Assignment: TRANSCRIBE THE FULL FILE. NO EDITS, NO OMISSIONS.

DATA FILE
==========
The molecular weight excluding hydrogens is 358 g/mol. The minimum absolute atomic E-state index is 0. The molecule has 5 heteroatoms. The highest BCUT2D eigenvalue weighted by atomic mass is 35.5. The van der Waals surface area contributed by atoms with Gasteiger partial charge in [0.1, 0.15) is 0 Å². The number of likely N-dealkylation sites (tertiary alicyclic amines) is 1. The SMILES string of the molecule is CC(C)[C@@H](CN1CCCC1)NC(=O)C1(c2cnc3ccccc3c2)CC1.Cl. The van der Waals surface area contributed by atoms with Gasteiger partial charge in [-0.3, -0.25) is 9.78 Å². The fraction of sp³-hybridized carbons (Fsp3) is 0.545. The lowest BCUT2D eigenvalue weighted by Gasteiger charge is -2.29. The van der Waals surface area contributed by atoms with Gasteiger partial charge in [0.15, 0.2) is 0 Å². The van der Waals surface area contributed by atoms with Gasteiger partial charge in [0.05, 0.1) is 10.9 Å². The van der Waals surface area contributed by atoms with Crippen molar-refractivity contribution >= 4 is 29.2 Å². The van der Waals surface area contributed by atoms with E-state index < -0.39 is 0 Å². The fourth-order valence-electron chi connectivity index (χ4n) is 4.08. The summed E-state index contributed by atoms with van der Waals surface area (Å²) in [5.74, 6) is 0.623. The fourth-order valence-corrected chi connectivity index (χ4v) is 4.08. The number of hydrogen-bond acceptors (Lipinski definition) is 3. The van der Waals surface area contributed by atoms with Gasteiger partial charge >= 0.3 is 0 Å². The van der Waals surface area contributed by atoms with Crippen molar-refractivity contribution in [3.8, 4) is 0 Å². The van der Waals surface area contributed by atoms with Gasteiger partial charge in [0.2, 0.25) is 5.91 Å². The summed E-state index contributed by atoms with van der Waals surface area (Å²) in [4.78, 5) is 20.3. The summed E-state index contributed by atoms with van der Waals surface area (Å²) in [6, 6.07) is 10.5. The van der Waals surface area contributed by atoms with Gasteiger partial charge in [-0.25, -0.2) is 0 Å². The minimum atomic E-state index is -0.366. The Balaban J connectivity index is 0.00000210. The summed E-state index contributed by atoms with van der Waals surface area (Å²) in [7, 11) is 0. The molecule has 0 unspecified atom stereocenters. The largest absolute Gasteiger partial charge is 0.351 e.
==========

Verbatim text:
The molecular weight excluding hydrogens is 358 g/mol. The minimum absolute atomic E-state index is 0. The molecule has 5 heteroatoms. The highest BCUT2D eigenvalue weighted by atomic mass is 35.5. The van der Waals surface area contributed by atoms with Gasteiger partial charge in [0.1, 0.15) is 0 Å². The number of likely N-dealkylation sites (tertiary alicyclic amines) is 1. The SMILES string of the molecule is CC(C)[C@@H](CN1CCCC1)NC(=O)C1(c2cnc3ccccc3c2)CC1.Cl. The van der Waals surface area contributed by atoms with Gasteiger partial charge in [-0.3, -0.25) is 9.78 Å². The fraction of sp³-hybridized carbons (Fsp3) is 0.545. The lowest BCUT2D eigenvalue weighted by Gasteiger charge is -2.29. The van der Waals surface area contributed by atoms with Gasteiger partial charge in [0.15, 0.2) is 0 Å². The van der Waals surface area contributed by atoms with Gasteiger partial charge in [0.05, 0.1) is 10.9 Å². The van der Waals surface area contributed by atoms with Crippen molar-refractivity contribution >= 4 is 29.2 Å². The van der Waals surface area contributed by atoms with E-state index < -0.39 is 0 Å². The fourth-order valence-electron chi connectivity index (χ4n) is 4.08. The summed E-state index contributed by atoms with van der Waals surface area (Å²) in [5.74, 6) is 0.623. The fourth-order valence-corrected chi connectivity index (χ4v) is 4.08. The number of hydrogen-bond acceptors (Lipinski definition) is 3. The van der Waals surface area contributed by atoms with Gasteiger partial charge >= 0.3 is 0 Å². The van der Waals surface area contributed by atoms with Crippen molar-refractivity contribution in [3.8, 4) is 0 Å². The van der Waals surface area contributed by atoms with Gasteiger partial charge in [0.2, 0.25) is 5.91 Å². The summed E-state index contributed by atoms with van der Waals surface area (Å²) in [4.78, 5) is 20.3. The summed E-state index contributed by atoms with van der Waals surface area (Å²) in [6, 6.07) is 10.5. The van der Waals surface area contributed by atoms with Gasteiger partial charge in [-0.25, -0.2) is 0 Å². The minimum atomic E-state index is -0.366. The Balaban J connectivity index is 0.00000210. The summed E-state index contributed by atoms with van der Waals surface area (Å²) in [7, 11) is 0. The molecule has 0 unspecified atom stereocenters. The largest absolute Gasteiger partial charge is 0.351 e.